Vegetables cooked with local spices, fresh fish, cous cous and light pasta make this destination perfect for vegetarians, and you can eat well for weeks without putting on a pound. Southern Italian food is tasty and healthy!
To make the most of local food plan a stop in a trattoria or, even better, in some countryside masseria. They are restaurants and accommodations in old farmhouses, where owners grow their own products and cook them for guests.
6. Drink it!
Don’t forget to taste the best local beers and wines! Each area has its own local products and traditions. Wherever you go, ask for local beverages and waiters will be happy to tell you everything about the history, kind and production of each product.
7. Choose smaller towns
If you go to Bari and Palermo (the two main cities in Southern Italy, after Naples), you’ll definitely love them. They are stunning remnants of an empire overlooking the sea, modern and full of life.
But if you choose to spend a couple of days in the smaller towns you’ll see less touristy menus, feel like a local and that’s how locals will treat you!
8. Go to local markets
Going to a local market is something you must experience on your trip to Southern Italy. So many fresh products and sellers screaming to attract your attention!
As they realize you don’t speak Italian, they’ll do their best to make you understand what they are saying. They’ll be curious about you and they’ll suggest you the best places to go, drink and eat or enjoy the seaside.
Interact with locals and don’t be afraid. Language has never been an obstacle in this land that once upon a time was crossed by conquerors from all over the world.
Let locals guide you and feel free to change up your whole trip itinerary based on their suggestions!
9. Don’t miss Puglia
The most fashionable and stylish side of the boot… is the heel! Puglia is loved by Italian travelers because of its amazing landscapes, good food and the possibility to live la dolce vita (the sweet life) for rates that are still among the lowest in Europe.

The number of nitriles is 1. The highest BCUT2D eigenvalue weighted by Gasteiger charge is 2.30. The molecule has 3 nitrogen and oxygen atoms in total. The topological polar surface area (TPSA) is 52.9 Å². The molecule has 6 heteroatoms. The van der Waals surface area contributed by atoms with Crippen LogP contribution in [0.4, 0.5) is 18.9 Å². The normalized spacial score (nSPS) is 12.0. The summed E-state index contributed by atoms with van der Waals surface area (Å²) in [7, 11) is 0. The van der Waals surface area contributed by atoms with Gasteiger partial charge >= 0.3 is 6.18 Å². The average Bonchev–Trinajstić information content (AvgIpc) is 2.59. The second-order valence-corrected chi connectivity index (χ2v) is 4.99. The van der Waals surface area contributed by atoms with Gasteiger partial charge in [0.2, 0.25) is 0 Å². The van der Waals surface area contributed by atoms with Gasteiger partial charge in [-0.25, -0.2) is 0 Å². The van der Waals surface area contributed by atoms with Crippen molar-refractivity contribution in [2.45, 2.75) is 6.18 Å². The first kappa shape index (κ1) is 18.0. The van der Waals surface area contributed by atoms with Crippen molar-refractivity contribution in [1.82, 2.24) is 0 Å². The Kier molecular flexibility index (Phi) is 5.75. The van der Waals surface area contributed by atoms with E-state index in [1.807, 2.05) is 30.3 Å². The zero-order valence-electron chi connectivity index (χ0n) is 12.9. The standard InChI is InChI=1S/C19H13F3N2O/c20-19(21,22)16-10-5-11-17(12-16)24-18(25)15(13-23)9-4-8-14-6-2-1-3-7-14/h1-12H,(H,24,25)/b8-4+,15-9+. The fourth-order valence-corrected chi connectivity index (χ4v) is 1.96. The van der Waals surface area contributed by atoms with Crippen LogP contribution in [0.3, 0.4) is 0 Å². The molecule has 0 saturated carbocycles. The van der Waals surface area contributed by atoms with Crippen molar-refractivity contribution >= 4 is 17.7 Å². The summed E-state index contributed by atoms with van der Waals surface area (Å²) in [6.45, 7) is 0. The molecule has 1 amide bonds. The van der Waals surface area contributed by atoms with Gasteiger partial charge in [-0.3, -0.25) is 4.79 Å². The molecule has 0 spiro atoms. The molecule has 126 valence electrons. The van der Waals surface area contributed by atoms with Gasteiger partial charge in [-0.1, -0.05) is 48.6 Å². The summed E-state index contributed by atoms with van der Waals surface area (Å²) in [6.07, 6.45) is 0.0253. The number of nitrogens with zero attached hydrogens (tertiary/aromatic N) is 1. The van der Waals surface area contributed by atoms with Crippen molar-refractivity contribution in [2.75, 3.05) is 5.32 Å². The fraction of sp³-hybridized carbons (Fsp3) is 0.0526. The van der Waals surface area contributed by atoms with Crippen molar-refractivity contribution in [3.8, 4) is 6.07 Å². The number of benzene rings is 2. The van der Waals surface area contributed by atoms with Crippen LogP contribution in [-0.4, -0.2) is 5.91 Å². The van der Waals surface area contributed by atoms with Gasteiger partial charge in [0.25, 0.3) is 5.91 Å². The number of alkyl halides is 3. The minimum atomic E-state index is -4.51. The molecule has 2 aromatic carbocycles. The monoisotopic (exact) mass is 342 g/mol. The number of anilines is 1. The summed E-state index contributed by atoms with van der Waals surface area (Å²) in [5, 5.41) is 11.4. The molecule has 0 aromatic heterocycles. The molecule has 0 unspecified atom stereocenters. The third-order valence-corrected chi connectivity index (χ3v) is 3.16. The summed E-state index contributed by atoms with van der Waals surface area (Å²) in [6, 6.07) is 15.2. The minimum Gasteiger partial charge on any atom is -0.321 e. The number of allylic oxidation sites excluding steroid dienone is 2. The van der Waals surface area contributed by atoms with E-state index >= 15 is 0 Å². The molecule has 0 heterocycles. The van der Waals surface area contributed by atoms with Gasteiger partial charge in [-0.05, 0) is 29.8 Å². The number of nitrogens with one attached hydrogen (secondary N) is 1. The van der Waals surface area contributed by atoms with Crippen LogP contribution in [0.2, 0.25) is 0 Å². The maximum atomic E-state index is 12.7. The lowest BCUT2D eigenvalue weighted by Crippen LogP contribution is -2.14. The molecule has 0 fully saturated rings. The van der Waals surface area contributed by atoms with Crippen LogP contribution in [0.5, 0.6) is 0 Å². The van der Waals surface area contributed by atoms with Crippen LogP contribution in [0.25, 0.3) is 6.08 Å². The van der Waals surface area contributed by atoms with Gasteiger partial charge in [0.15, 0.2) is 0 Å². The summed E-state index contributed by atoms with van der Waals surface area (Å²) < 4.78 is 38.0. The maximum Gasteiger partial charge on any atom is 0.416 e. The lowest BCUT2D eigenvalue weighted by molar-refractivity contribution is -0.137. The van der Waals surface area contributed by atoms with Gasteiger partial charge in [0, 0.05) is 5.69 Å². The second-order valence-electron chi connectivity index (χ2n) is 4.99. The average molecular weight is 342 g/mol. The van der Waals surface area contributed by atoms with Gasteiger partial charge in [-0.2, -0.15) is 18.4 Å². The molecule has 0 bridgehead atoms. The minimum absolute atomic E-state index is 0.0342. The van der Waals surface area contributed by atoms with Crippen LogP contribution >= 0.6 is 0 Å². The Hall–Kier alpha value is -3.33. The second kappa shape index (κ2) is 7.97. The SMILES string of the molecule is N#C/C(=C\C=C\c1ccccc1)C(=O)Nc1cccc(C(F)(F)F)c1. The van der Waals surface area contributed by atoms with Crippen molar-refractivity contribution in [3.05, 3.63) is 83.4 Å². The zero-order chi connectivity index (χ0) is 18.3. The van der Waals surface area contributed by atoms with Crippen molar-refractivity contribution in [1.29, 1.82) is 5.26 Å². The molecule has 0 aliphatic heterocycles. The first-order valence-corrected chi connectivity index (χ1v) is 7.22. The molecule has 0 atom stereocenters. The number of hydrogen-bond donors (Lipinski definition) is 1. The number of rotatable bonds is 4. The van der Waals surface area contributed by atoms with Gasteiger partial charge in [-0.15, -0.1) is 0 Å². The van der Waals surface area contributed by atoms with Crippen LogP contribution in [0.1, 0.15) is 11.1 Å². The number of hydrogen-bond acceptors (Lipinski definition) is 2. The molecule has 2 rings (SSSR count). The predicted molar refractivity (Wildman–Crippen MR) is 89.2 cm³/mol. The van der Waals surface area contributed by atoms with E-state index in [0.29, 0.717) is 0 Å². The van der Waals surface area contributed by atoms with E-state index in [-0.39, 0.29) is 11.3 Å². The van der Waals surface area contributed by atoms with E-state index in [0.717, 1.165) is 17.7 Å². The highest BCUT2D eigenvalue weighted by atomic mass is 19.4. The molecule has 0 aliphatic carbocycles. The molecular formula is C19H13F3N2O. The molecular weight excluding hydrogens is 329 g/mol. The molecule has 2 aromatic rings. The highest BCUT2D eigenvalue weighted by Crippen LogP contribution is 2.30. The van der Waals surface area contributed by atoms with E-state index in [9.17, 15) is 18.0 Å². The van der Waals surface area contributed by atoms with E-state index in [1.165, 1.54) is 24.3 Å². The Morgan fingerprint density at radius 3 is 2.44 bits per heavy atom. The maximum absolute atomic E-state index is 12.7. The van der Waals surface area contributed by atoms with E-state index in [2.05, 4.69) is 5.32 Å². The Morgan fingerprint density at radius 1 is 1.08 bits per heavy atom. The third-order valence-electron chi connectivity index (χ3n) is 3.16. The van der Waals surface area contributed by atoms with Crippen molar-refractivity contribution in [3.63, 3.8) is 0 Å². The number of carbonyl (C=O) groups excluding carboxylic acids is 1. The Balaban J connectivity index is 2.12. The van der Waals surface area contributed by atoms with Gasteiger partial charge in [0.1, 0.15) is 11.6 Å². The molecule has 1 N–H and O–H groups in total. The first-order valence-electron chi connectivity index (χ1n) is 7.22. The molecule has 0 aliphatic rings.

You can land in Bari or Brindisi, rent a car and choose your main accommodation. Then, you can move daily to see the areas around you and also enjoy daily trips along the cycle paths spread all over the region.
10. Sleep in agriturismo
South Italy is full of accommodation facilities built in old farms and ancient rural dwellings. The latter were refurnished and restored with hard work, in order to preserve the past and the tradition that mustn’t be lost.
You can spend a weekend or more among the olive trees of Apulia, in an old local trullo or a farmhouse among the scented lemon trees in Sicily.
These lands and properties were often seized from the mafia and given a new life thanks to the work of citizens who live in full respect of the law and peace.
Sleeping in these places is not just a matter of having a nice place to stay: once there, you’ll be able to understand the past of these places.
Being at peace with the past ahasn’t always been easy for Southern Italy. But nowadays locals are finally so proud of their history that they’ll be eager to tell you all about it.
And after you visit Southern Italy, you’ll become a part of it forever.
Have you ever been to Southern Italy? What made your experience unforgettable? Comment below or ask for any advice!